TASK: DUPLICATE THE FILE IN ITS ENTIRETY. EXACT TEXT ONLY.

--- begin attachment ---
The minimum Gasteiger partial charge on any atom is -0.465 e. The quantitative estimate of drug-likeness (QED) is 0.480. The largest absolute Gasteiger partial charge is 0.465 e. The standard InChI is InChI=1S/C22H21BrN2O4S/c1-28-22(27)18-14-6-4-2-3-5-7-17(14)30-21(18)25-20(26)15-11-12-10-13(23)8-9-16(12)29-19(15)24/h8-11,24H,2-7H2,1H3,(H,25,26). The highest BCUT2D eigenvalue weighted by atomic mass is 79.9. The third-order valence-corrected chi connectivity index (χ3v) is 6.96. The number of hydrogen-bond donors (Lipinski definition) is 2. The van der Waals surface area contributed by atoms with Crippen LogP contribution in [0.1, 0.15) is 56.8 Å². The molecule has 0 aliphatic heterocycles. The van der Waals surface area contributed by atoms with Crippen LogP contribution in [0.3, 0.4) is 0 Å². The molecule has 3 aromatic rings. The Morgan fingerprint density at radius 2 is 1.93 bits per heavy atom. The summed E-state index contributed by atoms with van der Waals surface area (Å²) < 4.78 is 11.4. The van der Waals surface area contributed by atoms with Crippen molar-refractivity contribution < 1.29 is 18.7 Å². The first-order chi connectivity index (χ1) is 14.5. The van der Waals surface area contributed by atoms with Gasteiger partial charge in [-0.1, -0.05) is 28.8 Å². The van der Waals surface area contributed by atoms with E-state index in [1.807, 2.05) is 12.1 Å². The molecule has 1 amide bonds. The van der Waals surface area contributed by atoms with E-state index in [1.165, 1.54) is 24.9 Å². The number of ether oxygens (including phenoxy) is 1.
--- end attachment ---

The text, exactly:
The minimum Gasteiger partial charge on any atom is -0.465 e. The quantitative estimate of drug-likeness (QED) is 0.480. The largest absolute Gasteiger partial charge is 0.465 e. The standard InChI is InChI=1S/C22H21BrN2O4S/c1-28-22(27)18-14-6-4-2-3-5-7-17(14)30-21(18)25-20(26)15-11-12-10-13(23)8-9-16(12)29-19(15)24/h8-11,24H,2-7H2,1H3,(H,25,26). The highest BCUT2D eigenvalue weighted by atomic mass is 79.9. The third-order valence-corrected chi connectivity index (χ3v) is 6.96. The number of hydrogen-bond donors (Lipinski definition) is 2. The van der Waals surface area contributed by atoms with Crippen LogP contribution in [0.1, 0.15) is 56.8 Å². The molecule has 0 aliphatic heterocycles. The van der Waals surface area contributed by atoms with Crippen LogP contribution in [0.3, 0.4) is 0 Å². The molecule has 3 aromatic rings. The Morgan fingerprint density at radius 2 is 1.93 bits per heavy atom. The summed E-state index contributed by atoms with van der Waals surface area (Å²) < 4.78 is 11.4. The van der Waals surface area contributed by atoms with Crippen molar-refractivity contribution < 1.29 is 18.7 Å². The first-order chi connectivity index (χ1) is 14.5. The van der Waals surface area contributed by atoms with Gasteiger partial charge in [-0.1, -0.05) is 28.8 Å². The van der Waals surface area contributed by atoms with E-state index in [1.807, 2.05) is 12.1 Å². The molecule has 1 amide bonds. The van der Waals surface area contributed by atoms with E-state index in [1.165, 1.54) is 24.9 Å². The number of ether oxygens (including phenoxy) is 1.